Despite having made the journey from a smartwatch skeptic to an Apple Watch convert, I was – until very recently – still using my original model, aka the Series 0. It had become something I wear every day, and now wouldn’t want to be without, and Apple hadn’t shown me any reason to upgrade.

When the Series 2 was launched, I concluded that despite the improvements it offered in some areas, there would be no benefit to me given the four things for which I use it.

The Series 3 is, of course, a much bigger upgrade, but I was fairly sure that wasn’t going to persuade me either …


The biggest new feature, of course, was the LTE functionality of the more expensive model. For the first time, the Apple Watch could – once activated – be used independently of an iPhone.

I do see that as an important step in the evolution of the Watch, and one that offers real benefits to some people in some circumstances.

If you’re a jogger, for example, it’s great to be able to leave your phone at home and run unencumbered, while still remaining reachable in emergency. Hitting the beach or hotel pool are other situations where you might want to leave your phone in your hotel room or car. The gym is another obvious example of when it would be good to leave your phone in your locker.

But I cycle rather than run, prefer active holidays to beaches, and favor absolutely anything else at all over the gym. I literally can’t think of anywhere I’d go without my iPhone other than scuba-diving, and an Apple Watch would be a hunk of scrap metal 60 feet beneath the surface.

So for me, the LTE model wasn’t relevant, and I initially saw no reason to upgrade to the GPS-only model. I’d always said that I’d wait for a slimmer model before I upgraded. But two other enhancements then caught my eye …

The first, which Zac reported in his review, was ‘dramatically improved Siri’ performance.

S3 also makes Apple Watch powerful enough to enable voice feedback from Siri which feels lightning fast now. I originally thought it was a design decision not to include voice feedback with Siri on Apple Watch and I highlighted this is my original Apple Watch review:

It turns out it was a performance restraint and not a design decision, and the Apple Watch Series 3 remedies that. Seeing your words appear as text as you speak and trusting Siri to quickly respond when you glance away dramatically improves the reliability of the experience.

I’m a massive Siri fan, and it’s one of the main ways I interact with both my Watch and my iPhone. I dictate most texts, voice most of my search requests and even ask Siri to open apps. Any notable improvement to Siri is a big deal to me.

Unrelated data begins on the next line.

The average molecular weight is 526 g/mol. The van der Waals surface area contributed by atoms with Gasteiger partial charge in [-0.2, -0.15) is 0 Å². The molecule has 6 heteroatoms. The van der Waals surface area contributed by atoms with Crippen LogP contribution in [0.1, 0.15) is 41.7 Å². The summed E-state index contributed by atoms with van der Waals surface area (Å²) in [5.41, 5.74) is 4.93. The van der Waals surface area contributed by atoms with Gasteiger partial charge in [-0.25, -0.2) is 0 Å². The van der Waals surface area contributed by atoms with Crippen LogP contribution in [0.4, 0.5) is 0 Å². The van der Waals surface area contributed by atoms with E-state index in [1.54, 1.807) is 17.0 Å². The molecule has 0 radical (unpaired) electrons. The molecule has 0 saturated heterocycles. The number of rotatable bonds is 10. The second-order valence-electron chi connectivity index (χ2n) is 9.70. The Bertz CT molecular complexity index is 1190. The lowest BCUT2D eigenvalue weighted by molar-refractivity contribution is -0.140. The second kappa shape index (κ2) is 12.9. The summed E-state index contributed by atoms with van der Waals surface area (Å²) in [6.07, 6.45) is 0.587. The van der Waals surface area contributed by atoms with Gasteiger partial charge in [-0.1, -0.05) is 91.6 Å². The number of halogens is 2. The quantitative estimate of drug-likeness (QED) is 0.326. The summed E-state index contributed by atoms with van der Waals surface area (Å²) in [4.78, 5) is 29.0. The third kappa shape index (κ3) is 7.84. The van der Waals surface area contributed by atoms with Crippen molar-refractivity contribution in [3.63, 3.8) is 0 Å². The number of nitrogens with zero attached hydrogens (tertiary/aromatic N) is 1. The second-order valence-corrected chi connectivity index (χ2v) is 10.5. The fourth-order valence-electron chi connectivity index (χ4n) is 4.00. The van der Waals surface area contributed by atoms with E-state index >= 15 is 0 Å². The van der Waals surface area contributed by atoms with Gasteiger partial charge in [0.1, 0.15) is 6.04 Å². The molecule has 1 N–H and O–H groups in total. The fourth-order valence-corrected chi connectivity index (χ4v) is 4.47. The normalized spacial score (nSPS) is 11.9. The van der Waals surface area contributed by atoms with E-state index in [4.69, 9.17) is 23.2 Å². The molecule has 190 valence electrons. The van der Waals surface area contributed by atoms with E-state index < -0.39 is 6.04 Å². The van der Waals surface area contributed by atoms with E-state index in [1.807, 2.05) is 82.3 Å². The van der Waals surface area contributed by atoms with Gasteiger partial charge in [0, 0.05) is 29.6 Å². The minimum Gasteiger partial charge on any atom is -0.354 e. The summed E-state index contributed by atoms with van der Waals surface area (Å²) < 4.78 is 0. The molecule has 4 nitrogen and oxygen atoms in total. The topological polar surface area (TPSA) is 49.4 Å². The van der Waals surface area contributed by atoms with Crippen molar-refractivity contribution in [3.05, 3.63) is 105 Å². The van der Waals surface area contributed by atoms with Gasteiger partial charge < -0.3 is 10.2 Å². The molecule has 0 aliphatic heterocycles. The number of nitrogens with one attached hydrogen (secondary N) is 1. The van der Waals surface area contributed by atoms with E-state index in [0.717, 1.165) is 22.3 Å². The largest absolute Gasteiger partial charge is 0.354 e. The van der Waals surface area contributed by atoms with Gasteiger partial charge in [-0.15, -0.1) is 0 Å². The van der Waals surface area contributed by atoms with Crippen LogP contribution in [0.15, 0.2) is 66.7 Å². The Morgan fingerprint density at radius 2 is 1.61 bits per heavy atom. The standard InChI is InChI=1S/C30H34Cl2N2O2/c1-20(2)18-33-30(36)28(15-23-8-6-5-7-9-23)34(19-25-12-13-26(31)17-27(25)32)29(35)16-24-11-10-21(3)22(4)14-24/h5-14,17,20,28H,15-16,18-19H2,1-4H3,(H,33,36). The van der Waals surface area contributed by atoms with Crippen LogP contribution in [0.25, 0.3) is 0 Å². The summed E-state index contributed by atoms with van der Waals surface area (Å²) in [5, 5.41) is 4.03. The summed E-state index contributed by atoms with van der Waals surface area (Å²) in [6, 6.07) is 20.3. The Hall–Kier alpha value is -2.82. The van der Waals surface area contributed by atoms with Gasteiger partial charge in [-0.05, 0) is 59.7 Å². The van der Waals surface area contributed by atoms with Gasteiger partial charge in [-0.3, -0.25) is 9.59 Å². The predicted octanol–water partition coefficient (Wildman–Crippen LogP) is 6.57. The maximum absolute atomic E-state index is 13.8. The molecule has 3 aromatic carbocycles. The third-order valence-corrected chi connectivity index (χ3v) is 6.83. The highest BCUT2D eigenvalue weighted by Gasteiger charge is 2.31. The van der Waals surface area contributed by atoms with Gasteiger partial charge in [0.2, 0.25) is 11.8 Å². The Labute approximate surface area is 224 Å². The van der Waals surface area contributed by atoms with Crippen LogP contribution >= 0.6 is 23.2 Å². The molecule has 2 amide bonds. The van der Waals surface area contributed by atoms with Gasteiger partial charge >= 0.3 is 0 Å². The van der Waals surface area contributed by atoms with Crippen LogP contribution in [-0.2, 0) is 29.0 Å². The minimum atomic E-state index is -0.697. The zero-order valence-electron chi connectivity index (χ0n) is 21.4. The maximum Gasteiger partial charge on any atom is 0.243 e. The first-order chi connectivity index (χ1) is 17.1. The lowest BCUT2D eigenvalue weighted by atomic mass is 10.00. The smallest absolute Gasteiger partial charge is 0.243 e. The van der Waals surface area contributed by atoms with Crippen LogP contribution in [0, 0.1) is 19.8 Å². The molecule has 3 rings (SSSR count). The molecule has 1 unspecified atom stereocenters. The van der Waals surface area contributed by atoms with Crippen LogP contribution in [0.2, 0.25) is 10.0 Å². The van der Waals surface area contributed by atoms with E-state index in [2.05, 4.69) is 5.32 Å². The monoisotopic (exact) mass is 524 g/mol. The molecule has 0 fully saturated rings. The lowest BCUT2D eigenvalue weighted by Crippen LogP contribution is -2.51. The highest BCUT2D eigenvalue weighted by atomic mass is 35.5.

Voice feedback is good – it’s an easier way to interact with Siri on the move – but the responsiveness was the bigger draw for me. With my Series 0, I would very often see the ‘I’ll tap you when I’m ready’ message. Zac said that he only saw that once, and then only for a split second. That was already starting to sell it to me.

Then there was the new heart-rate functionality. I may not do gyms, but I do care about health and fitness, and resting heart-rate is a very good guide to overall fitness level. The Series 0 was the only watch not to support automatic monitoring of resting heart-rate, along with the time it takes to return to that rate after exercise. That gave a second justification for an upgrade.

Finally, there was the upgrade cost. Since I wasn’t interested in the LTE model, and the GPS-only model surprised us all by actually being cheaper than the Series 2 it replaced, this was lower than expected.

I’ve written before about how the so-called ‘Apple tax’ is lower than it appears thanks to longevity of products and consequent high resale values. A quick check of eBay completed sales showed that my Series 0 watch was going to be worth around half the cost of the Series 3 GPS. That put the upgrade cost at a level where it was easy to justify.

I did briefly toy with buying the LTE version despite the fact that I had no use for the added functionality. The cost difference wasn’t that great, and I wondered whether it might be better to have a feature I’d never use than to find myself wishing for it later. Especially as the resale value would take care of half the difference.

Had that been a simple one-off cost, I might have made that call. But as it would also involve a monthly cost, I just couldn’t see that I’d ever use it. Small as the true cost difference might be, for me it was just going to be wasted money.

My Series 3 arrived yesterday, and I’m already convinced that the boost to Siri responsiveness makes it a worthwhile purchase. If I find any other benefits, I’ll update with a new diary piece later. In the meantime, I’ll be putting my trusty Series 0 up for sale.

Check out 9to5Mac on YouTube for more Apple news:

About the Author

Ben Lovejoy's favorite gear